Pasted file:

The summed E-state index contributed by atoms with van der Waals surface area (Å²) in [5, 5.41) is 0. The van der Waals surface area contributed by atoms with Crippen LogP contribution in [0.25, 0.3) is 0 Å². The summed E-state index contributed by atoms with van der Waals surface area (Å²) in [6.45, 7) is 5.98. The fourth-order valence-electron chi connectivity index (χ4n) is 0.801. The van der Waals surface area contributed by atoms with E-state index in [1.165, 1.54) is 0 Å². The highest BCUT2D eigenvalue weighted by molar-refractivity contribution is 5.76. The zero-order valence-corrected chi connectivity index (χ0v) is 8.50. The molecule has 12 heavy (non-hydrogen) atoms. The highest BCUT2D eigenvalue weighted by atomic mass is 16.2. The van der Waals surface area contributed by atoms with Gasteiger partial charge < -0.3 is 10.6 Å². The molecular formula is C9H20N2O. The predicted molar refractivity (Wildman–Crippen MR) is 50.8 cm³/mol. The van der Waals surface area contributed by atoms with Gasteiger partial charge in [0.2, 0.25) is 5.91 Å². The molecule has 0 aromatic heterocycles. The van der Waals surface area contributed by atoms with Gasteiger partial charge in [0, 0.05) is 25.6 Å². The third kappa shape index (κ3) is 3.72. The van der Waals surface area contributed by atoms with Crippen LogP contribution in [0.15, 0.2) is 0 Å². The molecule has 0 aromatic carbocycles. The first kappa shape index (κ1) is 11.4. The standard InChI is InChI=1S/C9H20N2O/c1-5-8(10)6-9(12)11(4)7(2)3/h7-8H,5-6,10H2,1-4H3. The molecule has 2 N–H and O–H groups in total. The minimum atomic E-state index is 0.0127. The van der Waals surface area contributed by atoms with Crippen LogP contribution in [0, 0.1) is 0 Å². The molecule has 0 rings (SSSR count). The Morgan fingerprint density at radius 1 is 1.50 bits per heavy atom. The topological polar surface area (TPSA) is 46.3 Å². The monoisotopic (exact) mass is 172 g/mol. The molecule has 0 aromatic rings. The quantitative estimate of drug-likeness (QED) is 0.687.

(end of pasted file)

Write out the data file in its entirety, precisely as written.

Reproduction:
The summed E-state index contributed by atoms with van der Waals surface area (Å²) in [5, 5.41) is 0. The van der Waals surface area contributed by atoms with Crippen LogP contribution in [0.25, 0.3) is 0 Å². The summed E-state index contributed by atoms with van der Waals surface area (Å²) in [6.45, 7) is 5.98. The fourth-order valence-electron chi connectivity index (χ4n) is 0.801. The van der Waals surface area contributed by atoms with E-state index in [1.165, 1.54) is 0 Å². The highest BCUT2D eigenvalue weighted by molar-refractivity contribution is 5.76. The zero-order valence-corrected chi connectivity index (χ0v) is 8.50. The molecule has 12 heavy (non-hydrogen) atoms. The highest BCUT2D eigenvalue weighted by atomic mass is 16.2. The van der Waals surface area contributed by atoms with Gasteiger partial charge < -0.3 is 10.6 Å². The molecular formula is C9H20N2O. The predicted molar refractivity (Wildman–Crippen MR) is 50.8 cm³/mol. The van der Waals surface area contributed by atoms with Gasteiger partial charge in [0.2, 0.25) is 5.91 Å². The molecule has 0 aromatic heterocycles. The van der Waals surface area contributed by atoms with Gasteiger partial charge in [0, 0.05) is 25.6 Å². The third kappa shape index (κ3) is 3.72. The van der Waals surface area contributed by atoms with Crippen LogP contribution in [0.15, 0.2) is 0 Å². The molecule has 0 aromatic carbocycles. The first kappa shape index (κ1) is 11.4. The standard InChI is InChI=1S/C9H20N2O/c1-5-8(10)6-9(12)11(4)7(2)3/h7-8H,5-6,10H2,1-4H3. The molecule has 2 N–H and O–H groups in total. The minimum atomic E-state index is 0.0127. The van der Waals surface area contributed by atoms with Crippen LogP contribution in [0, 0.1) is 0 Å². The molecule has 0 rings (SSSR count). The Morgan fingerprint density at radius 1 is 1.50 bits per heavy atom. The topological polar surface area (TPSA) is 46.3 Å². The monoisotopic (exact) mass is 172 g/mol. The molecule has 0 aromatic rings. The quantitative estimate of drug-likeness (QED) is 0.687.